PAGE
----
Detecting Exoplanets

A rapidly shifting observational field in astronomy is the study of exoplanets, or planets outside of our solar system. Exoplanets can be detected through a number of methods, all of which provide a piece of information about that planet. Kepler and K2, for example, find exoplanets by taking a series of photometric images of the star and recording the brightness for a period of time, called the light curve. When a planet crosses over the host star, a portion of that star’s light is blocked, and we see a dip in the light curve. Analyzing the shape of the dip provides the radius and orbital period of the exoplanet. Precise astrometry takes images of a star system over time and searches for wobbles in the star’s position that can be attributed to a planet’s gravity tugging on the star. In this case, the star and planet’s orbit is in a plane orthogonal to Earth.

A transiting exoplanet. If the planet’s and star’s orbit are on the same plane relative to our line of sight from Earth, the planet will eclipse the star, blocking some of the star’s light for a period of time. Measuring changes in a star’s brightness as a function of time allows us to find exoplanet candidates. Then RV instruments like G-CLEF can follow-up and study the exoplanet candidate in detail, revealing information about the planet’s mass and atmosphere.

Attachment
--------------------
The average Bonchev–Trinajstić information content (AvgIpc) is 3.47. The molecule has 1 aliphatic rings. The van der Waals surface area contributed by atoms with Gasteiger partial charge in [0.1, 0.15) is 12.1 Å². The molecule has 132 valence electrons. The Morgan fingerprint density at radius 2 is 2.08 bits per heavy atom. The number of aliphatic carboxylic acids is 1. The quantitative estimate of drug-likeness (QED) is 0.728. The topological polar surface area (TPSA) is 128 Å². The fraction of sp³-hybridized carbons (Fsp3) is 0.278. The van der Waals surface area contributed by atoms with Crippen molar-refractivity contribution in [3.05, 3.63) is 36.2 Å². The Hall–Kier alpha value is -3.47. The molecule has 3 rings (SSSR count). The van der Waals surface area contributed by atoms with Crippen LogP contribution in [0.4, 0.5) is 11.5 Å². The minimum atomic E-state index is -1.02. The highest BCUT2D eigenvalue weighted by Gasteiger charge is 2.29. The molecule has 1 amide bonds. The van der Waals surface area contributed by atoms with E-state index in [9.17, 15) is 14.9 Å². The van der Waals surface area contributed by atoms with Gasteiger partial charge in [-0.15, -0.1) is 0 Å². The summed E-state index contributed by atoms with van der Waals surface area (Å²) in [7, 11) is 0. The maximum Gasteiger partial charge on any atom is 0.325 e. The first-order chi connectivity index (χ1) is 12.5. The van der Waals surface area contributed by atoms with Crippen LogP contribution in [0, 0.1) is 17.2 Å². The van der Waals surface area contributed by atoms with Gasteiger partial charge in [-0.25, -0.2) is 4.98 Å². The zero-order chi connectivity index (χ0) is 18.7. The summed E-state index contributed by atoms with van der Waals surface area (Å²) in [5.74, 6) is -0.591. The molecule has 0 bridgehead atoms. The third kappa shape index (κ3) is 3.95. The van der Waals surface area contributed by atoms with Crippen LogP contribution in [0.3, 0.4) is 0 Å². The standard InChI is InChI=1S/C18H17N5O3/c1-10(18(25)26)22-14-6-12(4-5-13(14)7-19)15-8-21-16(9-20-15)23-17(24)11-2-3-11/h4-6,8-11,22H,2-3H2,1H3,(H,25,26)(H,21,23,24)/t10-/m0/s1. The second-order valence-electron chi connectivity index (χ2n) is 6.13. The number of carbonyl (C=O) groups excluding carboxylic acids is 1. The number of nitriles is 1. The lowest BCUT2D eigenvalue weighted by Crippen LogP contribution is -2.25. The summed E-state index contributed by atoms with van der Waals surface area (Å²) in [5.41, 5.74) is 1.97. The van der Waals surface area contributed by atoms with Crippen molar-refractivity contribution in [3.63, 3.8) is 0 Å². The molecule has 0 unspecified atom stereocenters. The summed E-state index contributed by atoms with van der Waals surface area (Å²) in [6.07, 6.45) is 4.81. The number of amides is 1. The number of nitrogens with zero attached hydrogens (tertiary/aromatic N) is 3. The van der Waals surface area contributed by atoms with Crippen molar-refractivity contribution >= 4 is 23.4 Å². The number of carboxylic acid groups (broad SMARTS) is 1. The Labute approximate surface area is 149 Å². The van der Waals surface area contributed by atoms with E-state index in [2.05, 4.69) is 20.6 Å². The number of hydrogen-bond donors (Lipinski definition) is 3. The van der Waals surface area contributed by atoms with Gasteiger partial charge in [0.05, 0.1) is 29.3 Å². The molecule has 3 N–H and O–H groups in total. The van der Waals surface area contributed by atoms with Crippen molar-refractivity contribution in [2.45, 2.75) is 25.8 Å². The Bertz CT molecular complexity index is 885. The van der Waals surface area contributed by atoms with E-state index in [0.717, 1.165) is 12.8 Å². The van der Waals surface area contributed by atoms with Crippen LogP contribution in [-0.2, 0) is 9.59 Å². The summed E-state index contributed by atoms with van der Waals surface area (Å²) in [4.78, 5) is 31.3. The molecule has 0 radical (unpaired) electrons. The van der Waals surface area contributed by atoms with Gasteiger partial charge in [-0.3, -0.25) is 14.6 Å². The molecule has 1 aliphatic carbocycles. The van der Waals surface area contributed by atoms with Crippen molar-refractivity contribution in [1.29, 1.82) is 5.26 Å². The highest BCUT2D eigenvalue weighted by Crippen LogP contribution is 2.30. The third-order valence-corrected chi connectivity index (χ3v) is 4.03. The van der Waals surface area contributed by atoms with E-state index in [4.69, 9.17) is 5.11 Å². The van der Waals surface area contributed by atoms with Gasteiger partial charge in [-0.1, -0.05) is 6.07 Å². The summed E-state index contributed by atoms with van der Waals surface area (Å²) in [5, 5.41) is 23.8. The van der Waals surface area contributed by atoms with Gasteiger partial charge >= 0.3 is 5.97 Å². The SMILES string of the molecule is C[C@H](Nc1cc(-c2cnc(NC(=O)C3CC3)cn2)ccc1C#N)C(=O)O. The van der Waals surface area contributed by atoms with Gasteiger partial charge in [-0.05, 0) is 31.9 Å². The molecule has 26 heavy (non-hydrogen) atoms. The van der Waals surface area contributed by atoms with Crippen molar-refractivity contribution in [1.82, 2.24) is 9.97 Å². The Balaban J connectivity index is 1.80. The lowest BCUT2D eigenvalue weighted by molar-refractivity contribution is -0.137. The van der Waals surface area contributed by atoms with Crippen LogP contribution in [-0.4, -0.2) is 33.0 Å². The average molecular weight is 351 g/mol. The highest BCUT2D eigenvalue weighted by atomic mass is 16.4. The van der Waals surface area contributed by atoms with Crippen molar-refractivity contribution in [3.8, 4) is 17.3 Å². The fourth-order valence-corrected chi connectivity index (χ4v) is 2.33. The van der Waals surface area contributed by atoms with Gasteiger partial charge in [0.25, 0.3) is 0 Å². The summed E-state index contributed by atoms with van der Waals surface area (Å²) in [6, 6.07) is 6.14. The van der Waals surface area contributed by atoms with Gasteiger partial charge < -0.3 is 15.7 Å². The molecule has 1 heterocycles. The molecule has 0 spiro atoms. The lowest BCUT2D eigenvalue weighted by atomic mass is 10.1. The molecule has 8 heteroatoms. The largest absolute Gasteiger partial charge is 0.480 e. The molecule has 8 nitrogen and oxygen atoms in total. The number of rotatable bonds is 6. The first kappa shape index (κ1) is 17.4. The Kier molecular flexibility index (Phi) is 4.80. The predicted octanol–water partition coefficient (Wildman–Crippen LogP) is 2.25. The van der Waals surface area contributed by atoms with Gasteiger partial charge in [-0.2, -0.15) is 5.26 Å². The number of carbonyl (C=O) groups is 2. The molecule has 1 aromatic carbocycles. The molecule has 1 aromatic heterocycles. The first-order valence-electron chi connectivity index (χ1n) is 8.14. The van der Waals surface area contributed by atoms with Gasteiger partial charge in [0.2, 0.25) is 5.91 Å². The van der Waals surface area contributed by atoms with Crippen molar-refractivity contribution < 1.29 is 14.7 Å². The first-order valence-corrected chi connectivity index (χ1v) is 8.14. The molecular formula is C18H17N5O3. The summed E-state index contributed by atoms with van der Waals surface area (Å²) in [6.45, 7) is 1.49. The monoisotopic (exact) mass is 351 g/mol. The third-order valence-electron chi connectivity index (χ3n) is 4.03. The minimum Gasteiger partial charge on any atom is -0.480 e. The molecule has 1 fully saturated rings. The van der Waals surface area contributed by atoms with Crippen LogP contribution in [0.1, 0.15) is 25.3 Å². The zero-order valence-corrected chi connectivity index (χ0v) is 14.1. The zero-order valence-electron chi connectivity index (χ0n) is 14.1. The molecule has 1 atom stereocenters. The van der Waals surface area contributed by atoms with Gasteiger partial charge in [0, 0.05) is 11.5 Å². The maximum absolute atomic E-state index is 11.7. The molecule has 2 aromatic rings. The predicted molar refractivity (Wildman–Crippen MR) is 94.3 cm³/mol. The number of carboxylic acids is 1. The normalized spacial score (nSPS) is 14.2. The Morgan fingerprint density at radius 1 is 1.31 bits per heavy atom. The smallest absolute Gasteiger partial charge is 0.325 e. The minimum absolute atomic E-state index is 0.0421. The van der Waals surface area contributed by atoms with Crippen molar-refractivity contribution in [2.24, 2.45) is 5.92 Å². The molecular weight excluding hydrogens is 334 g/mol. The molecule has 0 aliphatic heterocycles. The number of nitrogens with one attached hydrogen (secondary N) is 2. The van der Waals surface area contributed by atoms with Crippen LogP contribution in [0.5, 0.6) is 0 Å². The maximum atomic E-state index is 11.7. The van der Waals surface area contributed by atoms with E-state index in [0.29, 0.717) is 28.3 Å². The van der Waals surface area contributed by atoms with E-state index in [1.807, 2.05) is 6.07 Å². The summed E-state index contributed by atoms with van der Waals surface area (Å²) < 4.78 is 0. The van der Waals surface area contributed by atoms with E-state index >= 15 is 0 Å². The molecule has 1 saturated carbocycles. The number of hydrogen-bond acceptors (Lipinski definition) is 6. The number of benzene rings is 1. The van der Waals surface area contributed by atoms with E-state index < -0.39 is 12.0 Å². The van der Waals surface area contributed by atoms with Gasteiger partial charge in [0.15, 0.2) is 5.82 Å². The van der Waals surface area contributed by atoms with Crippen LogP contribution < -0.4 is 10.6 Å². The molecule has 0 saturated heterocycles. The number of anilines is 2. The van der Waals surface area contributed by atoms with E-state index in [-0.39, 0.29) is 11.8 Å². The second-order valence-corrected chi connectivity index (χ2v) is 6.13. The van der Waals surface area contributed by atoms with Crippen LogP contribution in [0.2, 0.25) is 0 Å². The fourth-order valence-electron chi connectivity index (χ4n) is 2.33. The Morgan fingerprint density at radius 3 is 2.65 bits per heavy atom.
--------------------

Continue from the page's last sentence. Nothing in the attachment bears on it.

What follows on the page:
G-CLEF, like Kepler/K2, detects transiting exoplanets, or planets orbit fully or partially across the host star relative to Earth. Instead of measuring the change in brightness due to the transiting planet, G-CLEF measures the changes in a star’s radial velocity. A star with an orbiting planet will have a small orbit around the system’s center of mass in response to the planet’s gravity. This causes small variations in the star’s speed as seen from Earth, the radial velocity, as the star moves closer and farther away from us in its orbit. Radial velocity instruments like HARPS-N, ESPRESSO, and G-CLEF measure the Doppler shifts from this orbital wobble. The planet’s mass and orbit eccentricity can be determined from the radial velocities measured over time.

Precision radial velocity measurement
Measuring radial velocity. As the star moves around the center of mass of the system, the star at some points will move towards then away from Earth. Due to the Doppler effect, spectral features in the star’s spectrum will appear at shorter wavelengths when the star is moving towards Earth (blue line), and at longer wavelengths when it is moving away (red line). Measuring these shifts in spectral features over time, we can determine the projected mass of the orbiting planet. Image credit: ESO

G-CLEF Exoplanet Studies

The science objectives for G-CLEF in performing studies of exoplanets are:

  • Measure radial velocities to sub-meter precision, and in the best observing conditions down to 10 cm/s
  • Identify exoplanets with significant atmospheres
  • Discover biomarkers in the atmospheres of exoplanets
  • Understand energy transport in giant exoplanet atmospheres
  • Measure exoplanet atmosphere vertical temperature profiles
  • Determine atomic and molecular composition of exoplanet atmospheres